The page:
The Radical Center
Last night, I settled into one of the Dead’s great performances, the Veneta show from 8/27/72, aka the “Field Trip” or what Nick Meriwether called “The Last Acid Test.” The sonic quality of the recording, as well as the event itself, put you right in the middle of the show. You can feel the heat of that late summer day as well as the buzz of the faithful in attendance. Despite everything — the heat, the dust, the usual problems with the equipment — the Dead reached one of their peaks with this performance. They did that a lot in their career, of course, but this is one of the best.
The banter between songs is superbly entertaining, especially Ken Babbs trying to speak through his hallucinations. No one thought better on his feet than Babbs. The band too was quite loquacious, especially Bob. But it was a comment by Jerry as they come out of “He’s Gone” that made me remember you get shown the light in the strangest of places if you look at it right.
They were, of course, complaining about the sound and the equipment. Bob said it was hard to keep the guitars in tune with the 100-degree Oregon heat beating down on them. “Turn up my voice on the monitors, God love ya,” he says. Then Jerry chimes in, “Say what? Not so good . . . well, OK, I can work with it.” And then they slide into a sublime “Jack Straw.”
“Not so good . . . well, OK, I can work with it.”
There was the epiphany. In an off-hand comment, Garcia seemed to sum up one of the core organizing and operating principles of the Dead. Take what you have and make the best of it. Throughout their career, they did that over and over — with each other, with their musical abilities, and most spectacularly, with their performances. While they frequently reached an apex of perfection, just as often they fell short. What distinguished the Dead, however, was their perseverance when things weren’t “just exactly perfect.” Whether it was a song, a performance, or the long arc of their career, they played the hand they were dealt, working through it with each other, always striving for perfection even while falling short. But they never let perfection be the enemy of the good.
Since the music had my synapses firing, it got me thinking. We are living in a time of profound polarization. You see it everywhere — incomes, culture, politics. Let’s get rid of Obamacare! Let’s build a wall! Let’s make college free to everyone! We attach ourselves to extreme ideas and then become unwilling to countenance any compromise. Let’s lock and load and march into battle! Anything less than our stated ideal of perfection is designated as weakness, loss; it becomes a badge of honor not to compromise and meet in the middle.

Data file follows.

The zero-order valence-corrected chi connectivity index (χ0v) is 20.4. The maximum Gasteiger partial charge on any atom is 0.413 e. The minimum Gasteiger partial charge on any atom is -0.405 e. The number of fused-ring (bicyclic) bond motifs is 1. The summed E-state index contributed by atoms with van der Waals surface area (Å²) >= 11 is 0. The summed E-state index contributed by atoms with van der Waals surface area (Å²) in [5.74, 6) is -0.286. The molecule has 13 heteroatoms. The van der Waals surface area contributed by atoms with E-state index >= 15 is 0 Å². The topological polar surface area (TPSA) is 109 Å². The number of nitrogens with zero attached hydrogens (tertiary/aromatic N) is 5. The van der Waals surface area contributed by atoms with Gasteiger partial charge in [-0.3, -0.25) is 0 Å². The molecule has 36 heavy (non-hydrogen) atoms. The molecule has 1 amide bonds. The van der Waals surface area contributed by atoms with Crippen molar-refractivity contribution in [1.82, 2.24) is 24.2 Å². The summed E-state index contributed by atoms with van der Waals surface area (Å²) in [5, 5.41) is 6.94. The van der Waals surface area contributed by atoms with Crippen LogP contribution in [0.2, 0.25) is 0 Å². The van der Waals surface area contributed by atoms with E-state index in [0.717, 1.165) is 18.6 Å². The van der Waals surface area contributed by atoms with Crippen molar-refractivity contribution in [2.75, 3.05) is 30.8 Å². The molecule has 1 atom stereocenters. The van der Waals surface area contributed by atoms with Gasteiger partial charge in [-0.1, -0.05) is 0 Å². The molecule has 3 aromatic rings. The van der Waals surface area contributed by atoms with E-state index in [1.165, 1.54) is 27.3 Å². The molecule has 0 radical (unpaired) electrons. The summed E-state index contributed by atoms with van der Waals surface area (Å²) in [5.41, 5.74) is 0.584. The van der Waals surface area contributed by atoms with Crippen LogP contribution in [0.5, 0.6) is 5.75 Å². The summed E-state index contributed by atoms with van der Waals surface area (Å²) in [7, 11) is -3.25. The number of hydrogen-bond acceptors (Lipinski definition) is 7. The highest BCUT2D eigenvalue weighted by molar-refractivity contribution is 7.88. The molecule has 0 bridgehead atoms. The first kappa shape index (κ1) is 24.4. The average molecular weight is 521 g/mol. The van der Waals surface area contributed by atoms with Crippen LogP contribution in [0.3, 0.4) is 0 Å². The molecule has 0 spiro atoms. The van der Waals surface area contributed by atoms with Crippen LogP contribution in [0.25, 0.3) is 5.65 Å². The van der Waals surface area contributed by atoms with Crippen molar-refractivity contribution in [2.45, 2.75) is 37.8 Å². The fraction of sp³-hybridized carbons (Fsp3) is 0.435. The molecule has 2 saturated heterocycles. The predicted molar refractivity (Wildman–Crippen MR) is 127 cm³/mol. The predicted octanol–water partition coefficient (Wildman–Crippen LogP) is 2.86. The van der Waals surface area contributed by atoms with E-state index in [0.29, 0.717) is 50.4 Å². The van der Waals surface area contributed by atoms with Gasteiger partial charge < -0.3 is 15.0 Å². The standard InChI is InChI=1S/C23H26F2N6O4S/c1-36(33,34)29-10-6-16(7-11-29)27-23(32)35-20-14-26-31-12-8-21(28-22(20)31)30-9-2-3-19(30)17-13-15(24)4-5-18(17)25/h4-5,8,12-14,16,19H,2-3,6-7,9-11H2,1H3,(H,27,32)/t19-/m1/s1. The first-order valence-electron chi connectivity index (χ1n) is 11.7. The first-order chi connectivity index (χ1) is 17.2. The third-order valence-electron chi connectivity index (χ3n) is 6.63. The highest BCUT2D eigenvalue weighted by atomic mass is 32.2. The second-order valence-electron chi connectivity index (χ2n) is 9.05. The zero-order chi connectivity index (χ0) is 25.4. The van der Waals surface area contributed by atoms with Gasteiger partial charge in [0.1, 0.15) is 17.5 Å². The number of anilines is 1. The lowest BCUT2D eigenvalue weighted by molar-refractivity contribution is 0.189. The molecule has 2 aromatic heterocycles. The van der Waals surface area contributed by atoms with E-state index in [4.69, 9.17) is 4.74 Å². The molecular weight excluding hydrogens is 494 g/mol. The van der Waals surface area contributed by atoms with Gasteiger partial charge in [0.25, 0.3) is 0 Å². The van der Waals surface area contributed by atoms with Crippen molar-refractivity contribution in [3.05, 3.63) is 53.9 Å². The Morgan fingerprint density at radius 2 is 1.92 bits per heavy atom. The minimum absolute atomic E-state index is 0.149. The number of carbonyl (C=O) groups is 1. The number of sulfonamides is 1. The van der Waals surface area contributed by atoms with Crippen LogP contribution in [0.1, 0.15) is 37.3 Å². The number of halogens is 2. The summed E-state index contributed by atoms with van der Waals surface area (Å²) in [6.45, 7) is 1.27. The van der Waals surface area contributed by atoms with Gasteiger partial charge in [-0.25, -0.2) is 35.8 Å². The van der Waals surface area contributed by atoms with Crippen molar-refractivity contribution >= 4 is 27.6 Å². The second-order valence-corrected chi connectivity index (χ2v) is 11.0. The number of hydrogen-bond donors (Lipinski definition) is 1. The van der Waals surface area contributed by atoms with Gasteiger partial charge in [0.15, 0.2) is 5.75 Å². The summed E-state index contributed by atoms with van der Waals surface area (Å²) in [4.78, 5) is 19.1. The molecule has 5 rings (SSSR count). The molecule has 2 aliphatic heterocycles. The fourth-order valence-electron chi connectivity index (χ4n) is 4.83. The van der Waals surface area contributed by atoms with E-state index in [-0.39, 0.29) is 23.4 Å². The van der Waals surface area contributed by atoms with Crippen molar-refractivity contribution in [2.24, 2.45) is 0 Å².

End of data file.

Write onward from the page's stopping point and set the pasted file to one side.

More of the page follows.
The Dead argued all the time musically. About which song to play, how long it should go, which turn they should take deep into a jam. But more often than not, when they reached an impasse — when they got lost in deep space for instance, in the 21st minute of “Dark Star” — they would talk to each other through musical thought, try a few alternatives until a small path opened up to take them to the other side, where things fit together again. In those moments, it can be easier to walk away and just give up, move on to another song, another performance, or in the extreme, another band. The Dead didn’t do that. They stuck it out, searching for the center where all voices are heard and, thus, real solutions found. In the process, they learned how to respect each other and when necessary lift each other up. They did this by finding the space in the middle, the radical center — that calm, strong balance among opposing forces.
The radical center has its own demands. It requires us to be respectful, aware and ingenious. It requires the courage to step away from our “position” (or belief, conviction, ideal or whatever else you’d like to call it) to see things in a different light. It requires us to think in terms of “us,” not “me.” To let go of “I” and approach “thou,” as the great Jewish philosopher Martin Buber famously realized.
Today, we need a way to reclaim that radical center, to listen to each other and be willing to admit there may be no perfect solution, but there could be a very good one. To be willing to say “Not so good . . . well, OK, I can work with it.” To find that path, like the Dead did so many evenings, that leads us to a place of collaboration, compromise and creativity.
Now back to Veneta. I can’t wait to hear how they resolve the conflict in “Dark Star.”